State of the Industry 2013: Retail (Part II)

Cailley Hammel Headshot

About two months ago, we asked retailers across the country to fill out a survey about how their businesses fared in 2012. We asked you about the products you sell, what’s doing well (and not so well), how the Internet is impacting your business and why you do what you do. 

Part I featured our introduction and just a few of our findings. Below you’ll find the rest of our retail report.

Thank you to everyone who participated in our survey. If you have any thoughts on the survey or ideas for next year’s edition, please email [email protected].


What products surprised you with strong sales last year?

word cloud to show the pool products with the strongest sales last yearCheck out this word cloud for a visual representation of what you said — the bigger the word, the more common it was as a response. In particular, we noticed a trend toward more expensive hot tub models and aboveground pools, as well as saunas and automatic pool cleaners.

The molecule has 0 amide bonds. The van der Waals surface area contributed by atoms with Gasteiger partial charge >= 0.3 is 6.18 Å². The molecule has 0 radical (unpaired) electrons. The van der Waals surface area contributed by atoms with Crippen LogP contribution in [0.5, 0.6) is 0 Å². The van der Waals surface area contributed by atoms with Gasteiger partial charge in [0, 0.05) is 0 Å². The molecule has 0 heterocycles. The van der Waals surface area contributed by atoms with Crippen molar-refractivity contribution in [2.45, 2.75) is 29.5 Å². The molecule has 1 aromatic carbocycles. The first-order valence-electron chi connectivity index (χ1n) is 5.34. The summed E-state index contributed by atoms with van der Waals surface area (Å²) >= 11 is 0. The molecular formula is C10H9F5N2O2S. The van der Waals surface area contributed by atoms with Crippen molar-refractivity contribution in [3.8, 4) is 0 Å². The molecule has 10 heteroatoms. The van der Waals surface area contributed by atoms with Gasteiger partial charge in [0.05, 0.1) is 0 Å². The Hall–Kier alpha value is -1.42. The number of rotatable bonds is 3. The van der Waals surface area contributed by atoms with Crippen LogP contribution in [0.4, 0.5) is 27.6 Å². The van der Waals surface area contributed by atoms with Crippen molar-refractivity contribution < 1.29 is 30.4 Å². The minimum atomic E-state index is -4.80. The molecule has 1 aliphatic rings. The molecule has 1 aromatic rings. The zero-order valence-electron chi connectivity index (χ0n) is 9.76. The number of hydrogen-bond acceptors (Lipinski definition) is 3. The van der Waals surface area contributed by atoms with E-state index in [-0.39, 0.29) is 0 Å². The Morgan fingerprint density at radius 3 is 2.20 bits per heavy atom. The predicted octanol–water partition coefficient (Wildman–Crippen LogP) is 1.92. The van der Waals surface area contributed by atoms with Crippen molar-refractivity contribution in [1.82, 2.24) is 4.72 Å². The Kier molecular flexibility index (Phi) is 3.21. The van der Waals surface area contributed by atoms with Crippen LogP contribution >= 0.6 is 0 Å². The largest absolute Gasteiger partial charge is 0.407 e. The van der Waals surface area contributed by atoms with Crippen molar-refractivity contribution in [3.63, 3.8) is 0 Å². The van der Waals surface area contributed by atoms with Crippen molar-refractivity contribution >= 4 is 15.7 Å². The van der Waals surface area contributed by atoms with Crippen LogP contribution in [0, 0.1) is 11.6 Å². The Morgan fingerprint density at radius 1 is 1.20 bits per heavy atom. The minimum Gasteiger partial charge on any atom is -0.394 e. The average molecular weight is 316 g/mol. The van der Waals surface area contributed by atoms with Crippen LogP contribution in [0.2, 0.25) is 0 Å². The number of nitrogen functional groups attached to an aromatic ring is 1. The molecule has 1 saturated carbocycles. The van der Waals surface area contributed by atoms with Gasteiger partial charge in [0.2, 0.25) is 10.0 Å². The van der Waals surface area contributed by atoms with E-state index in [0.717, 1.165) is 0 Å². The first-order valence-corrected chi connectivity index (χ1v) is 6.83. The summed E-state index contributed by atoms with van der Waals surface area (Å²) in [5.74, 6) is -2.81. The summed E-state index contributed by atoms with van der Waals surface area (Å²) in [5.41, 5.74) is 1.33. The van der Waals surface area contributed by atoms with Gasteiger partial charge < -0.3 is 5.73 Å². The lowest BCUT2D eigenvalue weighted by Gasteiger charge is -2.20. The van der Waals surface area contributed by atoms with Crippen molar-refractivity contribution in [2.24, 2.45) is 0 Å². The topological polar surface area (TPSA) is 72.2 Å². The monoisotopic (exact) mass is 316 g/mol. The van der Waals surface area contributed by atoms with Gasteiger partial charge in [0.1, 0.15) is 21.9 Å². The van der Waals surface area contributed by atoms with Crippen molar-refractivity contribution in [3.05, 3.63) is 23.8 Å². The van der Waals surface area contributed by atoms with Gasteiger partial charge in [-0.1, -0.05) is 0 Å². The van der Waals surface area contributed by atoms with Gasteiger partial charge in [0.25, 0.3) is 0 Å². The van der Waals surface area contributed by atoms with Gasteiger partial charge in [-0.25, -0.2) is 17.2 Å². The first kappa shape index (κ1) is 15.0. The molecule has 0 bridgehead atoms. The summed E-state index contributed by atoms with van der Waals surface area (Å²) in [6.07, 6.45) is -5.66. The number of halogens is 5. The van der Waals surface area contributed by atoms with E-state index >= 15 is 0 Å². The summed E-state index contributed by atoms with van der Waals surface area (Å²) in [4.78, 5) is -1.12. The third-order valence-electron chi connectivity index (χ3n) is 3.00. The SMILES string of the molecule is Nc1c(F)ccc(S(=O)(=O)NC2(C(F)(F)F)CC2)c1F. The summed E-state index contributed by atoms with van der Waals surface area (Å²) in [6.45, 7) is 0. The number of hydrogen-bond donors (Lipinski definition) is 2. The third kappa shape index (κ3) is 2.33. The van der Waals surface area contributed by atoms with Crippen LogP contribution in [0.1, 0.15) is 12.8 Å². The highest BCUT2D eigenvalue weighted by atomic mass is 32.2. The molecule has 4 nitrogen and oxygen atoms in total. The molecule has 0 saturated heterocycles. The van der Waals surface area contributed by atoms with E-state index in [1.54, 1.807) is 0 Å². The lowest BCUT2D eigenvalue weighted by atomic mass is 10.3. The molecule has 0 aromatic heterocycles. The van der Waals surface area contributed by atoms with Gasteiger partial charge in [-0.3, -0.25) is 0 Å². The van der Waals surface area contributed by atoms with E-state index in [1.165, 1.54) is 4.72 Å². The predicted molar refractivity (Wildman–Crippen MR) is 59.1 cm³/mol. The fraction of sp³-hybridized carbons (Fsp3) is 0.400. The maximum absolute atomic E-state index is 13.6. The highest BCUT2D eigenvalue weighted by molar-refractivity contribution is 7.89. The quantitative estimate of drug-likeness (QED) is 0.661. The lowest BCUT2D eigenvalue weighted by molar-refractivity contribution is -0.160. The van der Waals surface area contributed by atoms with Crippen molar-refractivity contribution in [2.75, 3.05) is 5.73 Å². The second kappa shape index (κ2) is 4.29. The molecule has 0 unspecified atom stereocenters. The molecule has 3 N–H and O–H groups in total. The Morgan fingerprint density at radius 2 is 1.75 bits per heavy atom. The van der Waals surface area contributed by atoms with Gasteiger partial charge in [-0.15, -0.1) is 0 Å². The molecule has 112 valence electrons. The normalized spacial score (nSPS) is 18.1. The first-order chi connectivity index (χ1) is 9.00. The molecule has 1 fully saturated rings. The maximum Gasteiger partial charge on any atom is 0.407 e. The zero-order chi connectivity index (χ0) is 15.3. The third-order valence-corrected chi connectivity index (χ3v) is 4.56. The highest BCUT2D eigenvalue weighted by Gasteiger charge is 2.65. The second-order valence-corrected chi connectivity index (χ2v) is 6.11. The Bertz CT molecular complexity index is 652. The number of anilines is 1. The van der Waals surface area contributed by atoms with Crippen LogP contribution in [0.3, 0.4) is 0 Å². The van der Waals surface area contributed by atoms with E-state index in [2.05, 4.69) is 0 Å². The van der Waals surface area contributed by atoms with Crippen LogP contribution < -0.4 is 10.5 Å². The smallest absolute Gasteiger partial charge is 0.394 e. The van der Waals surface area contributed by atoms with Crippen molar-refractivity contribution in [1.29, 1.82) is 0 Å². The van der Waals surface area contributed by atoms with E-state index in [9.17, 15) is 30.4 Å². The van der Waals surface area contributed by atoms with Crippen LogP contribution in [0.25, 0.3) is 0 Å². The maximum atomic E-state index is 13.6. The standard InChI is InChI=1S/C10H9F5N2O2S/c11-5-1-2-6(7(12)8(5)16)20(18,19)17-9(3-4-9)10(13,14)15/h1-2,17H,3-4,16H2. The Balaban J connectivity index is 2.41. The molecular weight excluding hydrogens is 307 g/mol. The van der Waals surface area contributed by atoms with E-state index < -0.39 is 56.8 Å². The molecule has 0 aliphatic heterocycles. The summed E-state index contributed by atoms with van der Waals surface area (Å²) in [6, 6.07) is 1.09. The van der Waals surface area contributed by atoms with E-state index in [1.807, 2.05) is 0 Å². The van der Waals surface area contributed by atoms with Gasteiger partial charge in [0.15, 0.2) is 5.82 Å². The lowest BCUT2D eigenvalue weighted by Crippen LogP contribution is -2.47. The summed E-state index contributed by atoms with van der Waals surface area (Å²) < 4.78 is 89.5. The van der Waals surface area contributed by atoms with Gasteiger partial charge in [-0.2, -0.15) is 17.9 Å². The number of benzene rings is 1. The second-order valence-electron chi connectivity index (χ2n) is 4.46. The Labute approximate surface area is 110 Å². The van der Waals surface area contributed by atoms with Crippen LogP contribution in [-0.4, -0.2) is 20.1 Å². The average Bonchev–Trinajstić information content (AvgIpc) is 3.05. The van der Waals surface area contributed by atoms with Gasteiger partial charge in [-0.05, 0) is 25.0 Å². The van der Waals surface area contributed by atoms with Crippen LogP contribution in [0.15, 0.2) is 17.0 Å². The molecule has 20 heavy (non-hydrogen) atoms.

Conversely, products with poorer sales performance included swim spas, lower-end hot tub models, toys and patio furniture. In addition, while higher end aboveground pools saw strong sales, the aboveground category as a whole was frequently indicated as a weak point.

MAP Pricing

One of the biggest issues impacting retailers: minimum advertised pricing. The problem in a nutshell: Retailers say e-tailers are allowed to sell for less than wholesale price, and that practice threatens traditional retail by encouraging Internet-savvy customers to turn to the web for more of their pool and spa needs. (To read more about this subject, visit and search for “MAP pricing.”)

Luckily, when asked about the severity of the threat, the majority of our respondents (42.3 percent) say it’s a “serious, but manageable threat.”

How big of a threat is Internet competition to your business?

An annoyance: “We have scripted policies so our staff knows exactly how to handle Internet comparisons. Because of this policy and heavy training we give our staff, 9/10 times we still make the sale.”